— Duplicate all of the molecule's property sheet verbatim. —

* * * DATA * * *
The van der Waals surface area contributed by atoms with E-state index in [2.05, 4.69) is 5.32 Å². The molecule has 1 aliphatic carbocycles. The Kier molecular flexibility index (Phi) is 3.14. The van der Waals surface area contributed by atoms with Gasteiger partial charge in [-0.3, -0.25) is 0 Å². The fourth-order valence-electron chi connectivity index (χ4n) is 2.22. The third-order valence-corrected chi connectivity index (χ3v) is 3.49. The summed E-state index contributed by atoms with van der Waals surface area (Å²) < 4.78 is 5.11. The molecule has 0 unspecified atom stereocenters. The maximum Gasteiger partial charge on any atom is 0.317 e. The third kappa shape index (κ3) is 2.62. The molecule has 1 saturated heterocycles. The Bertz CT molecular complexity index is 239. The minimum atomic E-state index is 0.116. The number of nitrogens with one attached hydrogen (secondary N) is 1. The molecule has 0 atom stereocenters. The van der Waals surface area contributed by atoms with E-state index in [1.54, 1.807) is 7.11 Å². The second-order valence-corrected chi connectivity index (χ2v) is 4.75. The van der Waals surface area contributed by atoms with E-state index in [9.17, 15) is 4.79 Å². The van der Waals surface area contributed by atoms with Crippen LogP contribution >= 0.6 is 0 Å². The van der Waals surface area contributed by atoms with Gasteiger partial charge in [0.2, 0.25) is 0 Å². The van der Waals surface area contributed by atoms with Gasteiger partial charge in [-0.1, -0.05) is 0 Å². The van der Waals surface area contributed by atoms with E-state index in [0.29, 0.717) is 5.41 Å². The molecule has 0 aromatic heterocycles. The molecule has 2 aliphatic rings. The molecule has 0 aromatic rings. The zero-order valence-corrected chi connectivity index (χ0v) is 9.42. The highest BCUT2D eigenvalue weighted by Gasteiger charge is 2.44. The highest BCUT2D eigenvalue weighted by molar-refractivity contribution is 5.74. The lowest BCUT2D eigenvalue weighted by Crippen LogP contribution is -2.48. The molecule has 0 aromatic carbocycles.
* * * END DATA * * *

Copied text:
The van der Waals surface area contributed by atoms with E-state index in [2.05, 4.69) is 5.32 Å². The molecule has 1 aliphatic carbocycles. The Kier molecular flexibility index (Phi) is 3.14. The van der Waals surface area contributed by atoms with Gasteiger partial charge in [-0.3, -0.25) is 0 Å². The fourth-order valence-electron chi connectivity index (χ4n) is 2.22. The third-order valence-corrected chi connectivity index (χ3v) is 3.49. The summed E-state index contributed by atoms with van der Waals surface area (Å²) < 4.78 is 5.11. The molecule has 0 unspecified atom stereocenters. The maximum Gasteiger partial charge on any atom is 0.317 e. The third kappa shape index (κ3) is 2.62. The molecule has 1 saturated heterocycles. The Bertz CT molecular complexity index is 239. The minimum atomic E-state index is 0.116. The number of nitrogens with one attached hydrogen (secondary N) is 1. The molecule has 0 atom stereocenters. The van der Waals surface area contributed by atoms with E-state index in [1.54, 1.807) is 7.11 Å². The second-order valence-corrected chi connectivity index (χ2v) is 4.75. The van der Waals surface area contributed by atoms with E-state index in [9.17, 15) is 4.79 Å². The van der Waals surface area contributed by atoms with Crippen LogP contribution >= 0.6 is 0 Å². The van der Waals surface area contributed by atoms with Gasteiger partial charge in [0.2, 0.25) is 0 Å². The van der Waals surface area contributed by atoms with Gasteiger partial charge in [-0.1, -0.05) is 0 Å². The van der Waals surface area contributed by atoms with E-state index in [0.29, 0.717) is 5.41 Å². The molecule has 0 aromatic heterocycles. The molecule has 2 aliphatic rings. The molecule has 0 aromatic rings. The zero-order valence-corrected chi connectivity index (χ0v) is 9.42. The highest BCUT2D eigenvalue weighted by Gasteiger charge is 2.44. The highest BCUT2D eigenvalue weighted by molar-refractivity contribution is 5.74. The lowest BCUT2D eigenvalue weighted by Crippen LogP contribution is -2.48. The molecule has 0 aromatic carbocycles.